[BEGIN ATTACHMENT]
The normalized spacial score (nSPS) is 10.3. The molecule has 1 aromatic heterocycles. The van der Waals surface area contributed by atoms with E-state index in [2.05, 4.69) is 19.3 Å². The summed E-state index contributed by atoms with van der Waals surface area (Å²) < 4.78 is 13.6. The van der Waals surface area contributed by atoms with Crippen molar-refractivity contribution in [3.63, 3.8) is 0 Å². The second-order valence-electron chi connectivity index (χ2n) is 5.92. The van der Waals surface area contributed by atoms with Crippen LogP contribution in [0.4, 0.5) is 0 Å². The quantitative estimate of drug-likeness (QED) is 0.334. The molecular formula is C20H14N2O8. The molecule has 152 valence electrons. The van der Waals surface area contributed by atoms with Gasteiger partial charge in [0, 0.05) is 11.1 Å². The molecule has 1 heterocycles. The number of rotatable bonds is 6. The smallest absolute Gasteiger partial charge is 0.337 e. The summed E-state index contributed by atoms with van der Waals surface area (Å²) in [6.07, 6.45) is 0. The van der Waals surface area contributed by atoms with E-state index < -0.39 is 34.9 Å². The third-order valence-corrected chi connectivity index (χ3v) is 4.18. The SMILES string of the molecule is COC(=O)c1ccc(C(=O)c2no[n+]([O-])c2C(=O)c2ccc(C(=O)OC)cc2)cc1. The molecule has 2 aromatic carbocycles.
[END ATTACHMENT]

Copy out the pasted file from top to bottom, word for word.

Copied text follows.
The normalized spacial score (nSPS) is 10.3. The molecule has 1 aromatic heterocycles. The van der Waals surface area contributed by atoms with E-state index in [2.05, 4.69) is 19.3 Å². The summed E-state index contributed by atoms with van der Waals surface area (Å²) < 4.78 is 13.6. The van der Waals surface area contributed by atoms with Crippen molar-refractivity contribution in [3.63, 3.8) is 0 Å². The second-order valence-electron chi connectivity index (χ2n) is 5.92. The van der Waals surface area contributed by atoms with Crippen LogP contribution in [0.4, 0.5) is 0 Å². The quantitative estimate of drug-likeness (QED) is 0.334. The molecular formula is C20H14N2O8. The molecule has 152 valence electrons. The van der Waals surface area contributed by atoms with Gasteiger partial charge in [0, 0.05) is 11.1 Å². The molecule has 1 heterocycles. The number of rotatable bonds is 6. The smallest absolute Gasteiger partial charge is 0.337 e. The summed E-state index contributed by atoms with van der Waals surface area (Å²) in [6.07, 6.45) is 0. The van der Waals surface area contributed by atoms with E-state index < -0.39 is 34.9 Å². The third-order valence-corrected chi connectivity index (χ3v) is 4.18. The SMILES string of the molecule is COC(=O)c1ccc(C(=O)c2no[n+]([O-])c2C(=O)c2ccc(C(=O)OC)cc2)cc1. The molecule has 2 aromatic carbocycles.